SOCHI, Russia — Carol Escobar stared down terrorism warnings and hotel horrors on her journey from Gaithersburg to the seat where she cheered U.S. Alpine skier Julia Mancuso on to an Olympic bronze medal on Monday.
She’s on a lonely mission.
Yes, American fans stand out at the Winter Olympics. Yes, there are few of them. But listen to this: They’re loud.
Escobar draped herself in a large U.S. flag. A Floridian named Michael Vigil wore a stars-and-striped hat fashioned like a fist giving a victory sign (“I found it on the Internet,” he confided.) He had a flag scarf, a flag cape and a flag kerchief. His big handlebar mustache looked positively modest, and he had yet to turn on his eyeglasses — he saves that for nighttime — which flicker with colored lights.
For Americans, these Olympics are far away. Escobar traveled about 5,500 miles from Washington. They are expensive. Her first hotel cost $450 a night and a not-the-best-seat-in-the-house ticket to the Opening Ceremonies was $785. And they are scary. Warnings about possible terrorist attacks have at times verged on the hysterical.
But the Americans are here, and making their presence known.
“Finally I decided to turn the TV off,” Escobar said, “and just go.”
Evolving sports of the Winter Olympics
Russians so far have accounted for more than 70 percent of ticket sales, according to Olympic organizers. But if U.S. fans are in the minority, that doesn’t mean U.S. athletes are ignored.
When Mancuso came thundering toward the finish of the downhill portion of the super combined event Monday, the crowd cheered wildly, excited by her time. A distinctly American-accented chant — “Julia, Julia, Julia” — rose above the general cacophony, which included an accordion, assorted trumpets, a baritone and various cowbells. Mancuso took the lead. She was slower in the slalom, but still earned the fourth Olympic medal of her career.
About 16,000 individual tickets to the Olympics were sold in the United States, according to Michael Kontos, a spokesman for CoSport, the U.S. ticket agent. It’s difficult, however, to estimate how many Americans are actually here. The number — which he said was about what the company expected — does not include those sold as part of packages or sponsorship programs. More individual tickets were sold for Sochi, he said, than for the 2006 Turin Games.
Keys to the skis
Even though the Sochi Olympics are the most expensive ever — costing an estimated $50 billion — ticket prices are not wildly out of line with the Vancouver Olympics, Kontos said. Sochi tickets went from $21 for the least expensive events, preliminary women’s ice hockey, to $1,828 for the best seats at the Opening Ceremonies. (Similar Vancouver tickets, he said, ranged from $25 to $1,294.)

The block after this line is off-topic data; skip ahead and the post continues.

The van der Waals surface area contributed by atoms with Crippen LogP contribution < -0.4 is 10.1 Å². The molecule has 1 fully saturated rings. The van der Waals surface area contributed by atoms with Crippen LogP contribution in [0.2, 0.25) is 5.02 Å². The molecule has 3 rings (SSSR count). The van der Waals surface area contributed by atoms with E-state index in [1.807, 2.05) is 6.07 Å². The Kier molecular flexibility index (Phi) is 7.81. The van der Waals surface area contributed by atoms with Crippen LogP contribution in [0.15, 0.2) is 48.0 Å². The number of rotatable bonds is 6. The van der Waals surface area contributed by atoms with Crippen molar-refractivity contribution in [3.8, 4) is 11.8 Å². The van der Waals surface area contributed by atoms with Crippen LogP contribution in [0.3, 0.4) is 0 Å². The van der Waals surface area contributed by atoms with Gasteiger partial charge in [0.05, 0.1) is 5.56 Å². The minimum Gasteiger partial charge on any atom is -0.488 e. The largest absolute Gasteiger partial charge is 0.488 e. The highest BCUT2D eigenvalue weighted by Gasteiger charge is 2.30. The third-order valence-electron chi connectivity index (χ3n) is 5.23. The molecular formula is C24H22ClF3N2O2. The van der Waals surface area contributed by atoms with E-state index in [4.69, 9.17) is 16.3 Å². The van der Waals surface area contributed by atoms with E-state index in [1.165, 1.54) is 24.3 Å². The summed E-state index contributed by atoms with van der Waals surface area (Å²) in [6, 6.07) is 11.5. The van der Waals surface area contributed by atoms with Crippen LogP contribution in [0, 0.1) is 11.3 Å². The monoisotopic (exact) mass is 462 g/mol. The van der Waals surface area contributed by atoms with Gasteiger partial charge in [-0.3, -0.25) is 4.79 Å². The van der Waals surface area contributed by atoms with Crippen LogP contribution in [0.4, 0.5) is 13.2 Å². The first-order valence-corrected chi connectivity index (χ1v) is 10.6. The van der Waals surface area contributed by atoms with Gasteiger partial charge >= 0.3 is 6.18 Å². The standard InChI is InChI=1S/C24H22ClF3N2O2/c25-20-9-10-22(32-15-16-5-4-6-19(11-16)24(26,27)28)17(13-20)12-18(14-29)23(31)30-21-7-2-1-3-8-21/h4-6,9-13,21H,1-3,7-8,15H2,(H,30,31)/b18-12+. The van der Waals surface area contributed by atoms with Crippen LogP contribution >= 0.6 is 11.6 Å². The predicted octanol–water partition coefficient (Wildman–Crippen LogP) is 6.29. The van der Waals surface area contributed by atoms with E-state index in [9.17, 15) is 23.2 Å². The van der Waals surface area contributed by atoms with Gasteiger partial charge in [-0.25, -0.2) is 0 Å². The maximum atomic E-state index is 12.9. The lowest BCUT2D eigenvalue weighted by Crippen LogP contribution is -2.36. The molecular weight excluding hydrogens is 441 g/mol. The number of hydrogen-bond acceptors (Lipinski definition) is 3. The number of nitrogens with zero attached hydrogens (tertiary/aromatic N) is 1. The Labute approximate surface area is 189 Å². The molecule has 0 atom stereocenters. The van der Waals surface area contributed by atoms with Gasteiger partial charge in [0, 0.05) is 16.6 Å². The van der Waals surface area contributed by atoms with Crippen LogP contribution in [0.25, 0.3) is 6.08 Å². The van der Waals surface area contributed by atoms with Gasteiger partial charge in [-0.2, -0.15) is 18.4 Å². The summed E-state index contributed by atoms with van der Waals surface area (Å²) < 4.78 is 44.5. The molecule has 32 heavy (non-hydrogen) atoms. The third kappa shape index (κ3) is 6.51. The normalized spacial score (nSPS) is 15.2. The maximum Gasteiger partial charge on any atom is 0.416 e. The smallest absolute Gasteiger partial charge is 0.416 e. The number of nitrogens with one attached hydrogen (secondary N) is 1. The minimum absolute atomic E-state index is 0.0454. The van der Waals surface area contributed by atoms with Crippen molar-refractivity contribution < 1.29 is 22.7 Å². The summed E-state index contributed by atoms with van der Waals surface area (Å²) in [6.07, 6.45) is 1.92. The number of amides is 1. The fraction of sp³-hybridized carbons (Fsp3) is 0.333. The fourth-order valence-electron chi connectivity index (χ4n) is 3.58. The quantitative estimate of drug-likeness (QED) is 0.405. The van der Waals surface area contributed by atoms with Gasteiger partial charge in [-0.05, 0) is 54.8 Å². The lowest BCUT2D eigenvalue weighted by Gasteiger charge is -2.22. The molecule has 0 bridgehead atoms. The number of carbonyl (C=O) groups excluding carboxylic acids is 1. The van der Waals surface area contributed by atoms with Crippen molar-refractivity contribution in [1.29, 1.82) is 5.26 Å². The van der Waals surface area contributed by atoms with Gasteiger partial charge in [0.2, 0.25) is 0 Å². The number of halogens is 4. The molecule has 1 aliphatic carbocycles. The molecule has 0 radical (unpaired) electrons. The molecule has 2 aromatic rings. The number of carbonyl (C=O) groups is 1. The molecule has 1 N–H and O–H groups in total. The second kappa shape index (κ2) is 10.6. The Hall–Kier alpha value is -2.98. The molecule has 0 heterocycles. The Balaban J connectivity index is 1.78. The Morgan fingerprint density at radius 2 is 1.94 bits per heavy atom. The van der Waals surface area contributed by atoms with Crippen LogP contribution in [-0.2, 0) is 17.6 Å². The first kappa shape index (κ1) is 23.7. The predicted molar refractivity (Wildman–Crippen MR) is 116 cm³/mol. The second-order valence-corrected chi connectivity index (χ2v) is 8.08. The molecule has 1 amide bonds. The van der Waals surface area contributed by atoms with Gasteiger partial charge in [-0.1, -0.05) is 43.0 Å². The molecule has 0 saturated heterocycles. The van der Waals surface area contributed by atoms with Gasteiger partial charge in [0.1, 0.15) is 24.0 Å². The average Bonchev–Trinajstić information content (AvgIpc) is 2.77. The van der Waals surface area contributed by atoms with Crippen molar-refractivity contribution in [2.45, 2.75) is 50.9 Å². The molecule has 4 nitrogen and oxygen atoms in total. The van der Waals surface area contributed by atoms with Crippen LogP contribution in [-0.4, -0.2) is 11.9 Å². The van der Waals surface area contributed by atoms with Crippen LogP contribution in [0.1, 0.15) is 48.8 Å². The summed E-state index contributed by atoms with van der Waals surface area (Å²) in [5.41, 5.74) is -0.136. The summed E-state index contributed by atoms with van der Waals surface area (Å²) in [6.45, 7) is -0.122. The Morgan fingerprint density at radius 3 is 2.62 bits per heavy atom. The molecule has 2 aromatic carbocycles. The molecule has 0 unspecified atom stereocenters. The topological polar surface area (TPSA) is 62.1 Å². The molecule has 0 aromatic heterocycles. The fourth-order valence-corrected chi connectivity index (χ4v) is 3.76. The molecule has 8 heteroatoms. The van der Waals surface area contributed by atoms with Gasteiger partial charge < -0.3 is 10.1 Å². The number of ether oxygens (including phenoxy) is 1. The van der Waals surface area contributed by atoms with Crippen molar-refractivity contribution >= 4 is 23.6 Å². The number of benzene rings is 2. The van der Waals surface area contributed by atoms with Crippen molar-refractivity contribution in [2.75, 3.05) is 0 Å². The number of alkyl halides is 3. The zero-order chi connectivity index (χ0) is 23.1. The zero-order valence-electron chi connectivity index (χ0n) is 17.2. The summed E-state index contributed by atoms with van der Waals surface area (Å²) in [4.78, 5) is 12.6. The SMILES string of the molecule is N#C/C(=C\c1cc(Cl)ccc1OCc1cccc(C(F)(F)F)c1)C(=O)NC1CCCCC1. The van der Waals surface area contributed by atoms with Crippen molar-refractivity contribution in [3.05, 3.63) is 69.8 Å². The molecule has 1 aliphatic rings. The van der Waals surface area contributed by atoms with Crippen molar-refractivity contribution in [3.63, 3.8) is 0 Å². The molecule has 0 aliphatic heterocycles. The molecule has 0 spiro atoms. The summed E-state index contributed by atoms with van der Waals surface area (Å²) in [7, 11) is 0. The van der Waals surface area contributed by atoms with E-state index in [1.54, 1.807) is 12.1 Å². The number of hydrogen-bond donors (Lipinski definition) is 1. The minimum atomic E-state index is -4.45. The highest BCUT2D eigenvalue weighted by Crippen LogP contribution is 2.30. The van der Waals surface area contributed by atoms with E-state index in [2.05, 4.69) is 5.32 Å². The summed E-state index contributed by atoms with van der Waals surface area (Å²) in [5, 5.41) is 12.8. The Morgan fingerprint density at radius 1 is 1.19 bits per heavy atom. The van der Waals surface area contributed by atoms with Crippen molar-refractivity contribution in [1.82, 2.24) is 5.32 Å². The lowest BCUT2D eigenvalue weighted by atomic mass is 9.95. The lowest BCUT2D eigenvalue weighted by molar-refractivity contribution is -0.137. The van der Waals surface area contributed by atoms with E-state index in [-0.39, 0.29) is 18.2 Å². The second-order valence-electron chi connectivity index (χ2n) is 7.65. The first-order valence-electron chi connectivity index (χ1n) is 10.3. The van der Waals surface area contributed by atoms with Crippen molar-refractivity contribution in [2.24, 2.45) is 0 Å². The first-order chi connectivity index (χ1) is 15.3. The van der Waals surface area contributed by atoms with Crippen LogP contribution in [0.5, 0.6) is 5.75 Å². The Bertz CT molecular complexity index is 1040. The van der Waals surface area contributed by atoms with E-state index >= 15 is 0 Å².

Escobar, a 40-year-old massage therapist with a studio in Georgetown, ventured here on her own. In March she reserved nine nights at the Golden Tulip in Rosa Khutor. When she arrived, she got caught up in the great Olympic hotel upheaval. Unfinished hotels with influential guests were shifting those bookings to other hotels, which, domino-like, turned out people with no pull.
Escobar was told she had to leave after one night — there was no record of her reservation. “It happened to a lot of people,” she said. A sympathetic manager found her another room, this one in the coastal part of Sochi, in a hotel named after Lenin. What the Bolshevik would have thought of $300 a night rooms in his name can only be imagined.
No matter. Escobar is here, just as she dreamed. “I’m having a great time,” she said. “We’re winning gold.”
Vigil, 62, lives in New Smyrna Beach, Fla., and owns a carpet-cleaning business. This is his third Winter Olympics, and he’s accompanied by his two sisters and their husbands. The food is great, he said, and so are the people. When he left the Alpine center Monday afternoon, a long line of Russians waited in turn for a photo op with him. They loved him. He loves men’s downhill.
“I like the speed,” he said, “and the danger.”
If Americans think of themselves as outnumbered, they only have to look at Australians. Luke Ross and his wife, Sacha Martinovsky — who has Russian roots, one incentive for the trip — knew of only one other Australian at the Olympics. “It’s such a long trip,” Ross said, “about as far away as you can get from Australia.”
And then there are Olympic families. Even though some hockey players told their relatives to stay home out of security concerns, U.S. families are here, making their voices heard.
Olympic gold medalist Jamie Anderson, who won the women’s slopestyle snowboard competition Sunday, had eight family members rooting her on, including six siblings and a woman she referred to as her “spirit grandmother.” All made the trek from South Lake Tahoe, Calif.
The family of U.S. halfpipe skier David Wise had a traveling party of five from Reno, Nev., including Wise’s wife, Lexi. The couple is leaving their 2-year-old daughter, Nayeli, behind with Lexi’s parents.
“We’ve heard the news about the warnings,” Lexi Wise said last week in Reno. “There is concern, but we plan to keep our eyes and ears open and really take in an incredible experience. I can’t imagine not being there.”
Freestyle skier Maggie Voisin — at 15, the youngest U.S. team member — broke her ankle while practicing Friday. So her grandmother, Suzanne Wickham from Santa Fe, N.M., and parents, Kristin and Truby Voisin from Whitefish, Mont., are in the stands, cheering at the top of their lungs for her teammates.
There they were, cheerfully caught up in a sea of red, white and blue Monday. The stands were aflutter with Russians, waving their flag with its wide stripes of white, blue and red — and Americans, determined to be heard.
Mike Wise and Liz Clarke contributed to this report.